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Putin Eyes Belgium as Gas Export Hub

NOVO-OGARYOVO, Moscow Region -- President Vladimir Putin on Friday discussed with Belgian Prime Minister Guy Verhofstadt building a large gas storage facility in Belgium that could become a hub for exports to Europe.

Meeting at Putin's residence outside Moscow, the two leaders discussed ways to increase cooperation in diamonds, electricity and the nuclear industry, with energy talks topping the agenda.

"We may implement a rather big project that would be useful not only for both of our nations but also for all of Europe," Putin told Verhofstadt. "That would be building a rather big gas storage facility even for Europe, which would allow for the shipment of gas to other, third European nations, including Britain, using subsea transportation systems that start in Belgium," he said.

Gazprom is one of the main shippers of gas through a subsea pipeline from the Belgian port of Zeebrugge to Bacton, on Britain's southeast coast.

Verhofstadt, who earlier Friday met with Gazprom CEO Alexei Miller, said Belgium agreed with Gazprom that there were "big opportunities for our further cooperation." He said Belgium could serve as a hub for gas transport, without elaborating on the storage facility. Ahead of his visit to Russia, Verhofstadt said in comments carried by Interfax on Wednesday that he welcomed plans by Gazprom and Belgian gas transport firm Fluxys to build Belgium-based storage facilities.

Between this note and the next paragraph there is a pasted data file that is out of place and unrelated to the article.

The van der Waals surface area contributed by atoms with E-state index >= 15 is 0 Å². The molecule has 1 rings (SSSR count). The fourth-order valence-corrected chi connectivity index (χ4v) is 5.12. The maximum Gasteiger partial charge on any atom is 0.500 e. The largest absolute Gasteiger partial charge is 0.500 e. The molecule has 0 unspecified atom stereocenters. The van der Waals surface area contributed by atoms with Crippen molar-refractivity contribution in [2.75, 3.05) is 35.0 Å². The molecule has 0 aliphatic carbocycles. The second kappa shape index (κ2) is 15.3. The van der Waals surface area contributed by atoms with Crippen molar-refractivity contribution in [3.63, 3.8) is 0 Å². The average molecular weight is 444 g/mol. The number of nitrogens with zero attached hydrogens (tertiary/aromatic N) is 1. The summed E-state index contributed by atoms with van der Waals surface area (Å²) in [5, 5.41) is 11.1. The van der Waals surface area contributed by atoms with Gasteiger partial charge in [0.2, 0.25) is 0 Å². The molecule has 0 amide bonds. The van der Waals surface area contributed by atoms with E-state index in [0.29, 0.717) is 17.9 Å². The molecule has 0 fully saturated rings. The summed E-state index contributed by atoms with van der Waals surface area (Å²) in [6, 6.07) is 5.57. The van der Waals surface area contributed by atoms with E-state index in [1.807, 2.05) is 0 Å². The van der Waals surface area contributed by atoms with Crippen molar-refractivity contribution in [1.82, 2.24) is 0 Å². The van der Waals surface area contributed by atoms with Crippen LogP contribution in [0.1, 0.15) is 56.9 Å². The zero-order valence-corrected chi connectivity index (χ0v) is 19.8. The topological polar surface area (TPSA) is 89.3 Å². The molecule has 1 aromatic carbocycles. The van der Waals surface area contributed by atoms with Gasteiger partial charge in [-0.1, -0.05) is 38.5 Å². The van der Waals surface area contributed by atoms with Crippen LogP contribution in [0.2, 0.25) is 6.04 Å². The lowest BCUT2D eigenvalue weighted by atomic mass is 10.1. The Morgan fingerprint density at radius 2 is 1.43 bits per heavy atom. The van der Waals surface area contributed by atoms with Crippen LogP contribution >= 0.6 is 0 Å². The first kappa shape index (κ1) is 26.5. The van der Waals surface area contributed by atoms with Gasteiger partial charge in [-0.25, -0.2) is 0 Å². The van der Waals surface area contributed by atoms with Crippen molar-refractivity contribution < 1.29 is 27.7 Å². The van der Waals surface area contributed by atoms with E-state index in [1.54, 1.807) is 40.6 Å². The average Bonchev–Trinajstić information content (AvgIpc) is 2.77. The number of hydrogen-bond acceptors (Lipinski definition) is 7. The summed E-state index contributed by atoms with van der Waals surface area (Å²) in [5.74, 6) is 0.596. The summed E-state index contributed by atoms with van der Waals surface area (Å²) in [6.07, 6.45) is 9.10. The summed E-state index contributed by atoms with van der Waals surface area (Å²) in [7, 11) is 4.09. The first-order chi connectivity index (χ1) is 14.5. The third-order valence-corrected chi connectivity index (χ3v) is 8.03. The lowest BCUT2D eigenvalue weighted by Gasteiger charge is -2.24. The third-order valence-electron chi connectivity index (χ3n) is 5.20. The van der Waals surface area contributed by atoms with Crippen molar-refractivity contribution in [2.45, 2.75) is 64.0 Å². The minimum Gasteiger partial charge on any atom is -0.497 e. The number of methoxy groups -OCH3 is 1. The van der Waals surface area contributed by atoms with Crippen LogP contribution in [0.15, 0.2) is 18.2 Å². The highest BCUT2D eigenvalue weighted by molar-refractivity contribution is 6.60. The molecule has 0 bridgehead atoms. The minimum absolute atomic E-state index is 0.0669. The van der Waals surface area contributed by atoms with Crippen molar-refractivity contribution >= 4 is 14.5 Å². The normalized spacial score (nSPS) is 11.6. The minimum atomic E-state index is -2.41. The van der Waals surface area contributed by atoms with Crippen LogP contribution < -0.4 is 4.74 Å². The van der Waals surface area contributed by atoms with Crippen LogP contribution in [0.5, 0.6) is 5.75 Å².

Gazprom said in a statement Friday that the depository could be built in Poederlee, a town near the port of Antwerp. An agreement to build it could be signed during Putin's visit to Belgium in May, Kommersant reported Saturday, without citing anyone.

Last June, Gazexport, a Gazprom subsidiary, established a joint venture with Fluxys, to explore possibilities for underground natural gas storage. Berenice Crabs, a spokeswoman for Fluxys, said Friday that the project was still at an early stage and exploratory drilling at the site would take place in the second half of the year.

Some gas experts cast doubt on whether the depository was feasible at the Poederlee site.

Jonathan Stern, director of gas research at the Oxford Institute for Energy Studies, said Poederlee's geology might not be suitable for gas storage facilities. "Otherwise, they'd have built it already," he said.

Artyom Konchin, an analyst with Aton, said the depository would help Gazprom become more flexible, storing gas there instead of just shutting off the valve when demand drops.

Gazprom has also expressed interest in Distrigas, Belgium's major gas supplier, which is expected to be up for grabs as the country opens its energy markets up to competition. In remarks carried by Interfax on Wednesday, Verhofstadt said he wouldn't oppose a Gazprom bid, saying: "We welcome investors from any country."

Gazprom is seeking access to European retail markets, sparking concern about its heavy-handed tactics.

Belgian executives, including from Fluxys and Distrigas, accompanied Verhofstadt on his one-day visit to Moscow, the Kremlin said in a statement.

Putin and his foreign policy adviser Sergei Prikhodko also discussed increasing cooperation in the diamond, electricity and nuclear industries, among others, with Verhofstadt and Belgian Ambassador Vincent Mertens de Wilmars.

Verhofstadt also met with Alrosa president Sergei Vybornov earlier Friday, and said Belgium was keen to expand cooperation in the diamond industry.

(The Moscow Times 05.iii.07)

 
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